Call him New York’s Ray of hope.
Republicans eager to have a viable candidate in the 2013 mayoral race are ready to back Police Commissioner Ray Kelly, which is not a far-fetched idea considering that a Quinnipiac poll of city voters released Wednesday put him well ahead of other potential contenders.
The citys top cop has continually swatted rumors that he'd trade One Police Plaza for City Hall, but his boosters told amNewYork theyre hoping he'll have a change of heart. The latest poll shows 25% of voters would pull the lever for Kelly. Council Speaker Christine Quinn came in second with 17% and Brooklyn Borough President Marty Markowitz had 14%.
“I’ve been recruiting Ray to run for the past half a dozen years,” said Guy Molinari, a friend and former Staten Island borough president.
He said when he last had lunch with Kelly about two and a half months ago, the commish did show “mild interest” in the idea of running, but Kelly has made no plans to mount a campaign.
“If he says he wants to run, I’d like to sit down with him and figure out what’s the best way to approach it,” Molinari said.
Although voter records show Kelly, 70, is not registered with a particular party, Republicans believe he may want to run on the GOP ticket because he could attract top fundraisers and wouldn’t have to deal with a Democratic primary expected to have several candidates.
Kelly “hits the ground running,” said State Sen. Martin Golden (R-Brooklyn), a former cop. “He brings to the table that management skill and knows how to keep the city safe. I’ll be part of the draft team.”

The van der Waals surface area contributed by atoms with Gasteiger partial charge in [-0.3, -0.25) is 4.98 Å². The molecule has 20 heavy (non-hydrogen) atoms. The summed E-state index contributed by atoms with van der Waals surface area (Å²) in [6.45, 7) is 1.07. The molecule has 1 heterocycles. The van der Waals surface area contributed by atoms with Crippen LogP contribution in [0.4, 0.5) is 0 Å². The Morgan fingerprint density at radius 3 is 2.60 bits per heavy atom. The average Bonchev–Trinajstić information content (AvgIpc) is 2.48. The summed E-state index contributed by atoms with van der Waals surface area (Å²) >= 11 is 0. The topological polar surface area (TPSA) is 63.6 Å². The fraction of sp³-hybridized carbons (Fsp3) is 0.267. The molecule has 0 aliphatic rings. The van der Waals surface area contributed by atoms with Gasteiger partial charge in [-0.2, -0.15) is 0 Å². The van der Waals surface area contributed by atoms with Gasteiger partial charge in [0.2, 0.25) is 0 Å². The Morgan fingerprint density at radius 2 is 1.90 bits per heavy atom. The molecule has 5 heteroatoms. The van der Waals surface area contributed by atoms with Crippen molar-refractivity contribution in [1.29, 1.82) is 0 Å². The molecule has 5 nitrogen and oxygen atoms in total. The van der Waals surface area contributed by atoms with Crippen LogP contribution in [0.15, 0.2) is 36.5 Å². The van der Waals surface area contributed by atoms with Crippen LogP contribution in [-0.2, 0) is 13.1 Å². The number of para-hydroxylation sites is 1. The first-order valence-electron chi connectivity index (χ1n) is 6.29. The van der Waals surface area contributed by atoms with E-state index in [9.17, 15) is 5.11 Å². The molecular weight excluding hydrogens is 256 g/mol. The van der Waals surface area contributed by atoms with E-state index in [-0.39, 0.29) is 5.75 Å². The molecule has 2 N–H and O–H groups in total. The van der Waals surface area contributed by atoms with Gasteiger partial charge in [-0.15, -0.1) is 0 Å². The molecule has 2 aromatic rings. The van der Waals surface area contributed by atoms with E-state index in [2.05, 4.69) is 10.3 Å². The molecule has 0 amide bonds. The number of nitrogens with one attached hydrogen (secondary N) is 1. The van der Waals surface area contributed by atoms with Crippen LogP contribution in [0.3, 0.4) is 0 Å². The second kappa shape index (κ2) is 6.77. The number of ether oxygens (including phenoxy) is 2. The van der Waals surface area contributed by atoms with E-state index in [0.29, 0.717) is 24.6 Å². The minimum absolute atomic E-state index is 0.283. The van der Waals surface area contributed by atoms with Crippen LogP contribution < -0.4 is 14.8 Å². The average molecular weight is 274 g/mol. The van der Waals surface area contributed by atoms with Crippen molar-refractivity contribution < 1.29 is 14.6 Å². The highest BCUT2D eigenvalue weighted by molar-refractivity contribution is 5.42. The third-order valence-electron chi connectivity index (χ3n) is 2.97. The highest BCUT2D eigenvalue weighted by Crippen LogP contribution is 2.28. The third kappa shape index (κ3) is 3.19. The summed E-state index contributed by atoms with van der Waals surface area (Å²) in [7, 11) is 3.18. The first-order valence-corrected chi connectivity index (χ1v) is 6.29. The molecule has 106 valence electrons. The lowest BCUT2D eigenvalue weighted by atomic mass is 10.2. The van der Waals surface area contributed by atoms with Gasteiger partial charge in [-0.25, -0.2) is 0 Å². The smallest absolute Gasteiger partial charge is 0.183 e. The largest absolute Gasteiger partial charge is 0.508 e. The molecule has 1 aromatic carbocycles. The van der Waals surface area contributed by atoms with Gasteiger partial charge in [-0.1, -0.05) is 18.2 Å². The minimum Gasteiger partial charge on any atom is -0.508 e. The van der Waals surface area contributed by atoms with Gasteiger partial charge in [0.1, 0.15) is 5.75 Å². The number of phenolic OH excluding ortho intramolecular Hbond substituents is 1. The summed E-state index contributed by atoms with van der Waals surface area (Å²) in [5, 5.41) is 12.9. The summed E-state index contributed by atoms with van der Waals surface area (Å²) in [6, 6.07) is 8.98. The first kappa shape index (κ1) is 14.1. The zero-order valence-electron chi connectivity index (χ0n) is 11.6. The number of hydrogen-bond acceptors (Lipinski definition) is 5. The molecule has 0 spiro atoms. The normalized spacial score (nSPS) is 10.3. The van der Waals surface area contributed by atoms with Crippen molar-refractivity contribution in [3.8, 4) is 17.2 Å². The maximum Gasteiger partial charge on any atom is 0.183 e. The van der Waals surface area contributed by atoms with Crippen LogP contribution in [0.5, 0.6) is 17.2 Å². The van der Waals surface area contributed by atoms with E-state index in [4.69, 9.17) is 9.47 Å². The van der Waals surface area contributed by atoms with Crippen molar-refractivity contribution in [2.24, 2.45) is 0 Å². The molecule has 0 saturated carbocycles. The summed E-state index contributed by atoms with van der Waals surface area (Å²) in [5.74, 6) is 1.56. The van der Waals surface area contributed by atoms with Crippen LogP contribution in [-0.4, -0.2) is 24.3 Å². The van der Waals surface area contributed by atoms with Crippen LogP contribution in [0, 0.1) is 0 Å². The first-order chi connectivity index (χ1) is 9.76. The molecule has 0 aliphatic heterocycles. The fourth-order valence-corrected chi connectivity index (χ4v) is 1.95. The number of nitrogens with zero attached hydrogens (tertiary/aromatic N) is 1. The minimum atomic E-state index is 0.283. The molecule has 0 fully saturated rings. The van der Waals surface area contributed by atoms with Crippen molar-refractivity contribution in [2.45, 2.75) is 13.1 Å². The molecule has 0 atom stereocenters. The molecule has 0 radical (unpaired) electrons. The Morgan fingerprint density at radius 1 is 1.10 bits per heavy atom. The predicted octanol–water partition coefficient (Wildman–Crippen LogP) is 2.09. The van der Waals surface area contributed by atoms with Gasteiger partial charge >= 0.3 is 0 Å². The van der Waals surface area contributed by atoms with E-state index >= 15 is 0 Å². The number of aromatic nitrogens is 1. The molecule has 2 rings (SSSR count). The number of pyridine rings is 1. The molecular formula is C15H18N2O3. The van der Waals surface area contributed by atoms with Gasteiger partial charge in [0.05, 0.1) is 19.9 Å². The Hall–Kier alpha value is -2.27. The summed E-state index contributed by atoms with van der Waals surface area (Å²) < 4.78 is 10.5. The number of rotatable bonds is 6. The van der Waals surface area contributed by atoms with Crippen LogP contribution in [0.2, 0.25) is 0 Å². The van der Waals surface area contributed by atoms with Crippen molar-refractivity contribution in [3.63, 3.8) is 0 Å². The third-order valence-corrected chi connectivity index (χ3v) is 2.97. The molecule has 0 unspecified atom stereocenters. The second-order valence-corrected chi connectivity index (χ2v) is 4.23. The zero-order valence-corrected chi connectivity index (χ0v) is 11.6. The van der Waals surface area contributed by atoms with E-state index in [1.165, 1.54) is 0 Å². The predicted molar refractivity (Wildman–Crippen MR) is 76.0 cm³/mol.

But NYPD spokesman Paul Browne said Kelly “hasn’t changed his position” about entering politics.
His supporters say he’d have a relatively strong record to run on, given how the city’s crime rate has stayed low and the Big Apple hasn’t suffered a serious terrorist attack since 9/11.
“As police commissioner, he’s in a volatile situation,” said Bruce Berg, a Fordham University political science professor. “With Occupy Wall Street, with stop-and-frisk and other issues that can arise, he’s been very good with staying above the fray with the trials and tribulations of the NYPD.”
Kelly merely tops the polls now, Berg added, because of name recognition and visibility – he’s also a dapper dresser known to hobnob at red carpet events.
Democratic strategist George Arzt said the true 2013 frontrunner won’t emerge until politicians announce their candidacies and start campaigning.
“Kelly is a little like the 800-pound gorilla in this race because there are lots of people who yearn for another candidate than what’s out there,” Arzt said.
Observers opined that once his time as police commissioner ends, Kelly could easily find high-paying work in the private sector.
“Knowing Ray as I do, I don’t think he’d want to be a consultant,” Molinari said. “He’s such a self-effacing guy, he’d just want to be a private citizen and spend time with the family.”
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Police Commissioner Ray Kelly
Raised: Upper West Side
Family: wife Veronica; sons James and Greg (morning anchor on Fox 5 New York)
Experience: Retired colonel in the Marine Corps Reserves (served in Vietnam); police commissioner under Mayor David Dinkins (1992-1994); under secretary of the Treasury for Terrorism and Financial Intelligence (1996-1998); police commissioner under Mayor Michael Bloomberg (2002-present).
Future options: Security/terrorism consultant in private sector; high-profile position with the FBI; retirement